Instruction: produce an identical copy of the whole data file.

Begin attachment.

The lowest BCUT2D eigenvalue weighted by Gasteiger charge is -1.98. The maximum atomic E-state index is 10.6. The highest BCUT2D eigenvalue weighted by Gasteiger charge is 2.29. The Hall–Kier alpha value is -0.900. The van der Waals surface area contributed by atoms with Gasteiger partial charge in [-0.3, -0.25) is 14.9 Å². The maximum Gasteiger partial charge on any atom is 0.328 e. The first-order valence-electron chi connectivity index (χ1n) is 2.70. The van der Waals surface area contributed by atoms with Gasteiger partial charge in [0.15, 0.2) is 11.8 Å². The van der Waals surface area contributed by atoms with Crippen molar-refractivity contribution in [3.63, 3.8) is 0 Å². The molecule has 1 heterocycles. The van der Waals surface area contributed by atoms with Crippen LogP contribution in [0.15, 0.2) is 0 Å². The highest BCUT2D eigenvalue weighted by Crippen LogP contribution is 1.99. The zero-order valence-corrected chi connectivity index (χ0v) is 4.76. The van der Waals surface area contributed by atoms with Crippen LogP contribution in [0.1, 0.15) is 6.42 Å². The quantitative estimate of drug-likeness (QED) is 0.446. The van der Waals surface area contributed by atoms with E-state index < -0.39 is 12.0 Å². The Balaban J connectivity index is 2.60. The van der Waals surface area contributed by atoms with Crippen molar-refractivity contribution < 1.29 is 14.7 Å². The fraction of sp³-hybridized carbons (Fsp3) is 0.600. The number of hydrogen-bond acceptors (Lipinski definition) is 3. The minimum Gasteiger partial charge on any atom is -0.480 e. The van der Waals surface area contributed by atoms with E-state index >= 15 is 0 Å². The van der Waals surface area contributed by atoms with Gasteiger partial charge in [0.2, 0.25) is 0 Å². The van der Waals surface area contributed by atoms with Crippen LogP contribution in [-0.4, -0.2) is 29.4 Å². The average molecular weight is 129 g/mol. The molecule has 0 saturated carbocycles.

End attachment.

The lowest BCUT2D eigenvalue weighted by Gasteiger charge is -1.98. The maximum atomic E-state index is 10.6. The highest BCUT2D eigenvalue weighted by Gasteiger charge is 2.29. The Hall–Kier alpha value is -0.900. The van der Waals surface area contributed by atoms with Gasteiger partial charge in [-0.3, -0.25) is 14.9 Å². The maximum Gasteiger partial charge on any atom is 0.328 e. The first-order valence-electron chi connectivity index (χ1n) is 2.70. The van der Waals surface area contributed by atoms with Gasteiger partial charge in [0.15, 0.2) is 11.8 Å². The van der Waals surface area contributed by atoms with Crippen molar-refractivity contribution in [3.63, 3.8) is 0 Å². The molecule has 1 heterocycles. The van der Waals surface area contributed by atoms with Crippen LogP contribution in [0.15, 0.2) is 0 Å². The highest BCUT2D eigenvalue weighted by Crippen LogP contribution is 1.99. The zero-order valence-corrected chi connectivity index (χ0v) is 4.76. The van der Waals surface area contributed by atoms with Crippen LogP contribution in [0.1, 0.15) is 6.42 Å². The quantitative estimate of drug-likeness (QED) is 0.446. The van der Waals surface area contributed by atoms with E-state index < -0.39 is 12.0 Å². The Balaban J connectivity index is 2.60. The van der Waals surface area contributed by atoms with Crippen molar-refractivity contribution < 1.29 is 14.7 Å². The fraction of sp³-hybridized carbons (Fsp3) is 0.600. The number of hydrogen-bond acceptors (Lipinski definition) is 3. The minimum Gasteiger partial charge on any atom is -0.480 e. The van der Waals surface area contributed by atoms with E-state index >= 15 is 0 Å². The van der Waals surface area contributed by atoms with Gasteiger partial charge in [0.2, 0.25) is 0 Å². The van der Waals surface area contributed by atoms with Crippen LogP contribution in [-0.4, -0.2) is 29.4 Å². The average molecular weight is 129 g/mol. The molecule has 0 saturated carbocycles.